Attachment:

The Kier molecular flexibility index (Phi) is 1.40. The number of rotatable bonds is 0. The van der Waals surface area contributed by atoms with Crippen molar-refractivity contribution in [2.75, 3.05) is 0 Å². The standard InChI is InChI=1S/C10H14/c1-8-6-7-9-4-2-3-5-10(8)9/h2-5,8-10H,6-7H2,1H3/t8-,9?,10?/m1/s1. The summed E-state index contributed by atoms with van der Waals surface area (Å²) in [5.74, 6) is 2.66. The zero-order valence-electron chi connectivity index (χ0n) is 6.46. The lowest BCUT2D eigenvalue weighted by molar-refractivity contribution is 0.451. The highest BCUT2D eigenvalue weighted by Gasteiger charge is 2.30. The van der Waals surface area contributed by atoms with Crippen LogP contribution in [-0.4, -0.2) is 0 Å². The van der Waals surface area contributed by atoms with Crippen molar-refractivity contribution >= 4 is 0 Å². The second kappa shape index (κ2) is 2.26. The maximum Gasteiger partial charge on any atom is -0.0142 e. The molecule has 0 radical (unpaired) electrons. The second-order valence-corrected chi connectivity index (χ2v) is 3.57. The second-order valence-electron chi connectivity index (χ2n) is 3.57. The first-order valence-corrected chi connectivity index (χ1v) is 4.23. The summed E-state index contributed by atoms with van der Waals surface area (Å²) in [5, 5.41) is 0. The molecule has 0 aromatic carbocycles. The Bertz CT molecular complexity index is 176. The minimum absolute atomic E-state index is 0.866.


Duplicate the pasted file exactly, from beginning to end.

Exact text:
The Kier molecular flexibility index (Phi) is 1.40. The number of rotatable bonds is 0. The van der Waals surface area contributed by atoms with Crippen molar-refractivity contribution in [2.75, 3.05) is 0 Å². The standard InChI is InChI=1S/C10H14/c1-8-6-7-9-4-2-3-5-10(8)9/h2-5,8-10H,6-7H2,1H3/t8-,9?,10?/m1/s1. The summed E-state index contributed by atoms with van der Waals surface area (Å²) in [5.74, 6) is 2.66. The zero-order valence-electron chi connectivity index (χ0n) is 6.46. The lowest BCUT2D eigenvalue weighted by molar-refractivity contribution is 0.451. The highest BCUT2D eigenvalue weighted by Gasteiger charge is 2.30. The van der Waals surface area contributed by atoms with Crippen LogP contribution in [-0.4, -0.2) is 0 Å². The van der Waals surface area contributed by atoms with Crippen molar-refractivity contribution >= 4 is 0 Å². The second kappa shape index (κ2) is 2.26. The maximum Gasteiger partial charge on any atom is -0.0142 e. The molecule has 0 radical (unpaired) electrons. The second-order valence-corrected chi connectivity index (χ2v) is 3.57. The second-order valence-electron chi connectivity index (χ2n) is 3.57. The first-order valence-corrected chi connectivity index (χ1v) is 4.23. The summed E-state index contributed by atoms with van der Waals surface area (Å²) in [5, 5.41) is 0. The molecule has 0 aromatic carbocycles. The Bertz CT molecular complexity index is 176. The minimum absolute atomic E-state index is 0.866.